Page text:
In his Dec. 4 speech at the pro-Democratic Center for American Progress, Obama acknowledged the racial and ideological hurdles he faces. He told his audience:
“We’ve got to move beyond the false notion that this is an issue exclusively of minority concern. And we have to reject a politics that suggests any effort to address it in a meaningful way somehow pits the interests of a deserving middle class against those of an undeserving poor in search of handouts.”
Voters are notoriously conflicted in their ideological outlook — what Stimson, writing with Christopher Ellis of Bucknell, described in a 2009 paper on belief systems as “the contradiction in American ideologies, a contradiction often seen in joint preferences for both conservative symbols and liberal policy action.”
This bifurcation – conservative in theory, liberal in practice – suggests that by using broad terms with liberal ideological connotations like “inequality,” “more widely shared” growth and “decreased mobility,” Obama risks activating voters’ “theoretical” conservatism, as opposed to a strategy that stresses specifics in non-ideological terms, a kind of practical liberalism: raising the minimum wage, raising tax rates on unearned income, job training, early education.
Just as there is a split between voters’ principled conservatism and practical liberalism, there is growing division between voters’ liberal leanings on social issues and their more conservative views on economic issues.
According to Gallup survey from May, economic liberals remain a small fraction of the electorate, just 19 percent, less than half of the 41 percent who describe themselves as conservative or very conservative on economic issues (37 percent say they are economic moderates).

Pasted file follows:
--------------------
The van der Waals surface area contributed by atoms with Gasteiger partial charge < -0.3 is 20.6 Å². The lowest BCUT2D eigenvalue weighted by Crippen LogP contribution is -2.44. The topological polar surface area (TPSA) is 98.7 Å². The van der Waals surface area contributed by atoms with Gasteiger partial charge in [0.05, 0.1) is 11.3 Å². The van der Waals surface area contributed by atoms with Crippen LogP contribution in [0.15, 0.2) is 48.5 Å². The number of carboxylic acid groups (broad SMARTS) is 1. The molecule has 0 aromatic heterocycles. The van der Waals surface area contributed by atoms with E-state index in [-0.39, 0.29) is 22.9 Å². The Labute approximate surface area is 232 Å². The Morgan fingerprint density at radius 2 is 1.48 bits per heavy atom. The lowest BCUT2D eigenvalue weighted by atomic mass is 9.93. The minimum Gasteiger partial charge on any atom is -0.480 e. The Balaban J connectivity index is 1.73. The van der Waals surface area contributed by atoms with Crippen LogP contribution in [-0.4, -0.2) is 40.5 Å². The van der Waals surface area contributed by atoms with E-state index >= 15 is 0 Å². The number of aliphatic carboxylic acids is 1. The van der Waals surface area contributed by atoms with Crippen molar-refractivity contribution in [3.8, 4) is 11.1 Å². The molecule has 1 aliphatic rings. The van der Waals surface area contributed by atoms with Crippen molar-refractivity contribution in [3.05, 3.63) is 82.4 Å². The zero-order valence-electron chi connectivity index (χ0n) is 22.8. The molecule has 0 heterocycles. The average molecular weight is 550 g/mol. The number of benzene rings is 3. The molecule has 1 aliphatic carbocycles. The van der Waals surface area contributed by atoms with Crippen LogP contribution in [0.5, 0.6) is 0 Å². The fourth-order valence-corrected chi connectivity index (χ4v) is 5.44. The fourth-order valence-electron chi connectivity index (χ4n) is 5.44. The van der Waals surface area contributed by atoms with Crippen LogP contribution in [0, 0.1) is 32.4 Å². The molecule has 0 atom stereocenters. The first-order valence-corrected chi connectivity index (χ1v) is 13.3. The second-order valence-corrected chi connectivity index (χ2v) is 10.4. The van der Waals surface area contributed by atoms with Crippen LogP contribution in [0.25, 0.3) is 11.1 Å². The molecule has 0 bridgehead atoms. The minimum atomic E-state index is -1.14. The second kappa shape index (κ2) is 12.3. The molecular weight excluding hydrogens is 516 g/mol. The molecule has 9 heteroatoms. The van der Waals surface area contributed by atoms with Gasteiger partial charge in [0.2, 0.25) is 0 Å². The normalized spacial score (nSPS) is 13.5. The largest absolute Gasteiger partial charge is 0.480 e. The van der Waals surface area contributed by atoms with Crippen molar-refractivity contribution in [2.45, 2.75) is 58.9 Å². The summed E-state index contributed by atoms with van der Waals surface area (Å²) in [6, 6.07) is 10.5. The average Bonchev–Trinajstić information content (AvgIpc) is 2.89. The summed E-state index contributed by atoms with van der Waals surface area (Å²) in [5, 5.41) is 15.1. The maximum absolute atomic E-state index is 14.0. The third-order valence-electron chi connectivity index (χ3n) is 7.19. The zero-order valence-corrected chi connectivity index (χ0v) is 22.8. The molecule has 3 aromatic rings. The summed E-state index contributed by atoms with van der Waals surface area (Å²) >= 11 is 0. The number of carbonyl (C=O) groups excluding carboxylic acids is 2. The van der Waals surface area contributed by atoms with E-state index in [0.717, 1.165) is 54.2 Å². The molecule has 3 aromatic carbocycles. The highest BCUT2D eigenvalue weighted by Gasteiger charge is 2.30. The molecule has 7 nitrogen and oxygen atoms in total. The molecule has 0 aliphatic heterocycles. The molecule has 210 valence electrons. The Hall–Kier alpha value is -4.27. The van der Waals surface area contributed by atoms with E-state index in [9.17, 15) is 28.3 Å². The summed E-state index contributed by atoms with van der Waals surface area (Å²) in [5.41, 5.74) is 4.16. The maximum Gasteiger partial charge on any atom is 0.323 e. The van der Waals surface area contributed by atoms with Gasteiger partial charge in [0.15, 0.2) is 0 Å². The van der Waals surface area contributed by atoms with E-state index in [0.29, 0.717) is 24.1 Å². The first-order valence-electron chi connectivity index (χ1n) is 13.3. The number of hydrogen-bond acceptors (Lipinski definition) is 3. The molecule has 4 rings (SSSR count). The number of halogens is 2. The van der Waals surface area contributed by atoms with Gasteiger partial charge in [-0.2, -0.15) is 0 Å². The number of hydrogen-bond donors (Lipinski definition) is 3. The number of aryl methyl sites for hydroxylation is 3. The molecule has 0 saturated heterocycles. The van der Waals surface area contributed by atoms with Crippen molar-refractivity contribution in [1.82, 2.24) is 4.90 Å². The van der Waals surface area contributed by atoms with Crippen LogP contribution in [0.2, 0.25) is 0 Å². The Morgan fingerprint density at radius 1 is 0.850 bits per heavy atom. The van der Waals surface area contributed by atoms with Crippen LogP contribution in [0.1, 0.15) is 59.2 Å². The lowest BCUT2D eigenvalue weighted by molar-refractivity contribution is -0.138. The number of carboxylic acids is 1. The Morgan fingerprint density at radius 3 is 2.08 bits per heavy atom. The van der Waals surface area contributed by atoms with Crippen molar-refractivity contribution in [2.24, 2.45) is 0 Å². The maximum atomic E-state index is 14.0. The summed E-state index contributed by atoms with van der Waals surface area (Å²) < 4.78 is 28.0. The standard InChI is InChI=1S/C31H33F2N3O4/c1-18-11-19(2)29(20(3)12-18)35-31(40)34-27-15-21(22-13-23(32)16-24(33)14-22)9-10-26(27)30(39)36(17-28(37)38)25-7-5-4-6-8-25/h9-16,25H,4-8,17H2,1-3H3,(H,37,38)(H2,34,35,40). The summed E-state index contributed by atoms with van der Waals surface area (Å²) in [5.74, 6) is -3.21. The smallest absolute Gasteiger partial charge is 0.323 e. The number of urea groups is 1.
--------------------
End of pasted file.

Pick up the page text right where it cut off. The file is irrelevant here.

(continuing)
In contrast, the number of voters identifying themselves to Gallup as liberal on social issues has been steadily growing. The percentage of self-described social issue liberals reached a record high in May, at 30 percent, closing in on the 35 percent who call themselves social conservatives, and nearly matching the 32 percent calling themselves socially moderate.
The substantial gains of the left on cultural and social issues and recent electoral victories in New York and Boston have created a misleading perception among liberals that the country is moving in the same direction on economic issues. That is not the case: an ethos of self-reliance and individual responsibility continues, as it has for the past 237 years, to grip the American imagination. A switch to an ideology founded on redistribution, with economic justice as its core principle, would require a major upheaval, the likes of which we have not seen for some time.